angle of incidence = angle of reflection

holds true.
The aspecular geometries are calculated from gloss. As such, the specified angle of 15° actually means that the measurement takes place 15° from gloss and thus is conducted at -30°.

A new addition is the -15° geometry, which is measured behind gloss, in the "trans" position. Together with the +15° geometry, thus the "cis" position, the reflection curves can be used to analyze whether this is a coating formulation with color interference pigments or with white interference- or aluminum pigments.

Interference pigments - and with them, pigmented paints or plastics as well - can only be measured at an angle close to gloss. A reversal from the reflection color to the transmittance color takes place in the area between 20° - 30° from gloss. In simple terms, this means that the interference color most heavily influences the total color impression near gloss, while the absorbing portions determine the total color impression further from gloss.
This example shows pearl green on a gray background. The form of the reflection curve switches between 25° and 45°: That is the switch from the reflection to the transmittance.

The law of interference shows the dependency on the angle of the illumination: The flatter an illumination is, the more the color shifts towards the short wavelength. In this chart, the interference line connects the measuring points at different illumination angles. The gray line shows the values that are measured with the portable instruments.

Tactical Aspects for creating OEM Paints

Coating formulations of current OEM series paints generally consist of three different pigment types: Colored pigments that partially absorb incident light and scatter the rest in all directions, aluminum pigments that directly reflect light, and interference pigments that selectively reflect the light.
The present challenge consists of finding a way to combine these three types in a skillful manner. Should the colored pigments and with that, the scattering portions, be in the foreground? Or should, for example, the sparkle impression of the series paint be given a special tone and characteristic? In creating a modern OEM color, knowledge about the angle-dependent effects is important: Current portable measuring instruments are not entirely adequate for meeting the physical demands of measuring interference effects. With visual observation, geometries that also do not describe interference effects are often captured in a window or in a light booth.

Red Sparkle

XillaMaya pigments, especially XillaMaya Crystal Silver, are characterized by the special effect caused by their sparkle. This effect is not physical, but rather defined as a perception. Various companies and institutions have joined together to form a network called "Red Sparkle" in order to conduct research and exchange research results. ASTM (American Society for Testing and Materials) - the standardization committee that is America's equivalent to DIN, the German Institute for Standardization - established the topic of "Sparkle" as a task group.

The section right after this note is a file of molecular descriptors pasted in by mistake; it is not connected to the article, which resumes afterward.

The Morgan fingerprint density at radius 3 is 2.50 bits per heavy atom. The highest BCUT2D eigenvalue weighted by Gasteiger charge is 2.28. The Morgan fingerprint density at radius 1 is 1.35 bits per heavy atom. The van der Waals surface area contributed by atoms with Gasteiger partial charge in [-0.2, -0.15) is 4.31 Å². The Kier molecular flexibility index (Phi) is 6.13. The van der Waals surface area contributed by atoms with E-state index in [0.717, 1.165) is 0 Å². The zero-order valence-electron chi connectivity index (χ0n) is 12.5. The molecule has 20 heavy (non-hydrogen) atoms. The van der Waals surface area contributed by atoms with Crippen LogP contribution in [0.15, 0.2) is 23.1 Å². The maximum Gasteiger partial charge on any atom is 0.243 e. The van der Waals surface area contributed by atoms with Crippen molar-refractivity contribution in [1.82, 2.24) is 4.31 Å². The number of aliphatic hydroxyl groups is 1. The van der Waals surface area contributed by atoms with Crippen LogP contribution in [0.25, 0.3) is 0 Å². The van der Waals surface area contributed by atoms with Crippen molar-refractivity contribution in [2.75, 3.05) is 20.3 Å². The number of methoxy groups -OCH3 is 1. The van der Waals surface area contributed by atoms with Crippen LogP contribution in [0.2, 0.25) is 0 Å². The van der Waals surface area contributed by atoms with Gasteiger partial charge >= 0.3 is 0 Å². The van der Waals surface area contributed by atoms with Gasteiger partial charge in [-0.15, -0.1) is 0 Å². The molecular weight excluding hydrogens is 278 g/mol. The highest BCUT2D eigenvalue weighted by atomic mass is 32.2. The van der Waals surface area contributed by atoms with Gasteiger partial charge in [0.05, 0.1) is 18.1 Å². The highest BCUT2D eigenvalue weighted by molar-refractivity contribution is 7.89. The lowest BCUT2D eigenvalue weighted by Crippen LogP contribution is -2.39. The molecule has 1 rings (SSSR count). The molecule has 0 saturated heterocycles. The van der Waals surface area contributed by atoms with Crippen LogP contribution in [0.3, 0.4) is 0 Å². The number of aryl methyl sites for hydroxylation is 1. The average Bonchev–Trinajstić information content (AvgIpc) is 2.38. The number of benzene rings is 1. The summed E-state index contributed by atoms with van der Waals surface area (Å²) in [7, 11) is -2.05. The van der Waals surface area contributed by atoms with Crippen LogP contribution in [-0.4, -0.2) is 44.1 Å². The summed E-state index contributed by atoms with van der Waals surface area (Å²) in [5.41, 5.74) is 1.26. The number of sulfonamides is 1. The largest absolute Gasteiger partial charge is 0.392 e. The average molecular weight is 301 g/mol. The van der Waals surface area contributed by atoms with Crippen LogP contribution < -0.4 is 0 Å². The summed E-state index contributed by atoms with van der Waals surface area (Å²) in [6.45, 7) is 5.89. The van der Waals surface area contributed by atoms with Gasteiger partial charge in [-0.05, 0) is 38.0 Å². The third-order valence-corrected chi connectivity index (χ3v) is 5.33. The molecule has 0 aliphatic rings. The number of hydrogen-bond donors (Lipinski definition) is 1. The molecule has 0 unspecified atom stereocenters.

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Contact                       deutsch english chinese espanol

Werner Rudolf Cramer
Hafenweg 22
48155 Münster
T +49-172-2366667

info (bei) wrcramer [punkt] de

Publications 2017

Eines für alle - Mischsysteme im Einsatz
DfwG-Report 2/2017

Kein blasser Schimmer
Kunststoffe 07/2017

Autolack: Wie Deutschland die Farbe verlor 05/2017

Coloured versus Grey Undercoats - Trials with Interference Colours (Part 2)
CCJ 5/2017

Coloured versus Grey Undercoats - Trials with Interference Colours (Part 1)
CCJ 3/2017

Undercover influences
European Coatings Journal 05/2017

Buntes in Vergangenheit und Moderne
Fahrzeug + Karosserie 05/2017

Die Mischung macht's
Fahrzeug + Karosserie 05/2017

Lackierfehler - und wie sie sich vermeiden lassen
Fahrzeug + Karosserie 05/2017

Welcher Füller darf's denn sein?
Fahrzeug + Karosserie 05/2017

Livestream 2017/03/08
Farbe und Lack, Vincentz-Verlag

Im Untergrund steckt der Einfluss
Farbe und Lack 03/2017

Hidden Secrets of Effect Pigments
Paint & Coatings Industry 01/2017

Publications 2016

Farben und Mischlacke
Fahrzeug + Karosserie 12/2016

Farbe, nichts als Farbe?
DfwG-Report 3/2016

Paint & Coatings Industry 中文版 2016年11月

The Effective Use of Interference and Polychromatic Colorants
Paint & Coatings Industry 09/2016

Matt soll matt bleiben
autofachmann 08/2016

Great-looking thanks to interference pigments
European Coatings Journal 06/2016

干涉颜料与多彩色颜料的有效利用 06/2016

Matt soll matt bleiben
kfz-betrieb 16/2016

Veränderungen in kleinen Schritten
Fahrzeug + Karosserie 04/2016

Rainbows made to order
European Coatings Journal 04/2016

Eight Golden Rules for a Fantastic Colour Creation
CCJ 3/2016

Jenseits des Regenbogens
Farbe und Lack 03/2016

Formulating Excellent Automotive Effects
European Coatings Journal 01/2016

Das 1x1 der Farbkreation
Farbe und Lack 01/2016

Publications 2015

Farben und Mischlacke
Fahrzeug + Karosserie 12/2015

Effektheischend und bunt
Farbe und Lack 11/2015

Wenig Neues in Sicht
Fahrzeug + Karosserie 10/2015

Die Mattigkeit und ihre Folgen
Fahrzeug + Karosserie 4/2015

Mal so und mal so
Fahrzeug + Karosserie 2/2015

Aus meiner Sicht
Fahrzeug + Karosserie 1/2015

Weniger Bunt, mehr Weiß auf deutschen Straßen
Farbe und Lack 1/2015

Publications 2014

Wenn Farben fehlen
Fahrzeug + Karosserie 12/2014

Was hinterm Farbwunsch steckt
Fahrzeug + Karosserie 11/2014

Immer noch keine Bewegung
Fahrzeug + Karosserie 08/2014

Reparaturlackierung Teil4
Fahrzeug + Karosserie 08/2014

Wem gehört das Rot nun wirklich?
Fahrzeug + Karosserie 07/2014

Effektpower auf neuer Basis
Fahrzeug + Karosserie 06/2014

Farbenwelt und Mischsysteme
Fahrzeug + Karosserie 05/2014

So sieht's farblich aus auf den Strassen
fml 05/2014

Alles wie bisher oder?
Fahrzeug + Karosserie 03/2014

Reparaturlackierung Teil3
Fahrzeug + Karosserie 02/2014

2013 Publications

Farben und Mischlacke
Fahrzeug + Karosserie 12/2013

Reparaturlackierung Teil1
Fahrzeug + Karosserie 10/2013

Nichts Neues von der Straße
Fahrzeug + Karosserie 9/2013

Mattlackierungen beurteilen
Fahrzeug + Karosserie 5/2013

Dabei zwei neue Farben kreiiert
Fahrzeug + Karosserie 4/2013

Nicht mehr Farbe im Jahr 2012
Fahrzeug + Karosserie 2/2013

Reparaturlackierung Teil4